Speeding up your site can result in more visitors, higher Google rankings, and more loyal readers of your content.
If you’ve tested your website and found that your load speed is slow, or your PageSpeed Insights score isn’t the best, you don’t have to worry too much.
As long as you’re willing to make some changes to your website, you should have no problem boosting your score and watching your website fly up the Google rankings.
Below, we’re going to take you through some of the first things to do for WordPress speed optimization.
Most of these tips are super simple solutions that shouldn’t take you too long to implement. Even better, the improvement in site speed will be instant. Here’s a WordPress tutorial on how you can improve your site speed in a few simple steps.
1. Optimize your Images
Our first tip is to optimize images on your website. When your site’s images are too large, they can take a long time to load. This could be one of the reasons why your PageSpeed Insights scores are so low.
Optimizing your images for WordPress is really easy. All you have to do is resize or compress them into a smaller file size.
For example, your header image, background image, and any other image in your blog post should be high-res. However, high-quality images don’t necessarily require huge file sizes.
To compress images, we recommend using fotor, which is a free online picture editing tool that can come in handy for anything photo-related.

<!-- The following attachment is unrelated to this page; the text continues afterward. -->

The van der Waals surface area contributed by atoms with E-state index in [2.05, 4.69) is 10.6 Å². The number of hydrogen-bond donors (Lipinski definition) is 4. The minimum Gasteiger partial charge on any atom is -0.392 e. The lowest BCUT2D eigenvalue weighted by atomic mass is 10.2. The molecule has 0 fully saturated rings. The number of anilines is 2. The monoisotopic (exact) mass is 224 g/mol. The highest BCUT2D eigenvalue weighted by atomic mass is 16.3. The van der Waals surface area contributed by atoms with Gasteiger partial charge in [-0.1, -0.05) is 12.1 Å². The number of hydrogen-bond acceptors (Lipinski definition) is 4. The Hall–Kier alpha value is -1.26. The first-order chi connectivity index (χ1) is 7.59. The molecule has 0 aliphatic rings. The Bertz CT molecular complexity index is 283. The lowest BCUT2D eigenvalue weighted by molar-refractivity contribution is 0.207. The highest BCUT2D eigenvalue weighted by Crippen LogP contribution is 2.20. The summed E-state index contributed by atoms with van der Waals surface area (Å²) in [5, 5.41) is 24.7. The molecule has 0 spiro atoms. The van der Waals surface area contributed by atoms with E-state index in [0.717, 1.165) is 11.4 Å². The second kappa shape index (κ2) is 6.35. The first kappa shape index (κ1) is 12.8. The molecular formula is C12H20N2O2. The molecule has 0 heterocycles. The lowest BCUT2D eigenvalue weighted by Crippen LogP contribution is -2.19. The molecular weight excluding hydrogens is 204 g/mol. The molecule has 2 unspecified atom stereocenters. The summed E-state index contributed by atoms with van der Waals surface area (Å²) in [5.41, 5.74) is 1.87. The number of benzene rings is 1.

All you have to do is open the website and go up to the top of the screen, where you’ll see a little open button. Click on that button and open an image from your computer. Next, go to the menu at the top and click the “resize” option.
This will allow you to change the height and width values of your image. As you do this, you’ll notice a padlock image within the box.
When this is locked, it means that you can only change the value of the height and width in a proportional way (e.g., when you change the height, the width automatically adjusts). If it’s unlocked, you can change both values to whatever you want.
To avoid distortion, you should try to keep the padlock locked when editing your image. As a guide, 1500 pixels wide is a pretty good size for images that are going to be on your full-width homepage.
Once you’re happy with the values, just save as a JPEG (JPEGs are a little bit smaller than PNG files) and then download the file to your computer. Now it’s ready to upload to your website.
Top tip! When you upload your new file into your WordPress website builder, remember to delete the old picture to free up a bit more space.
If you don’t want to go through the hassle of resizing everything manually, you can also use online compression tools for image optimization. For example, sites like Optimizilla or Optimole let you upload the file you want to compress, then redownload the compressed version — it’s extremely simple.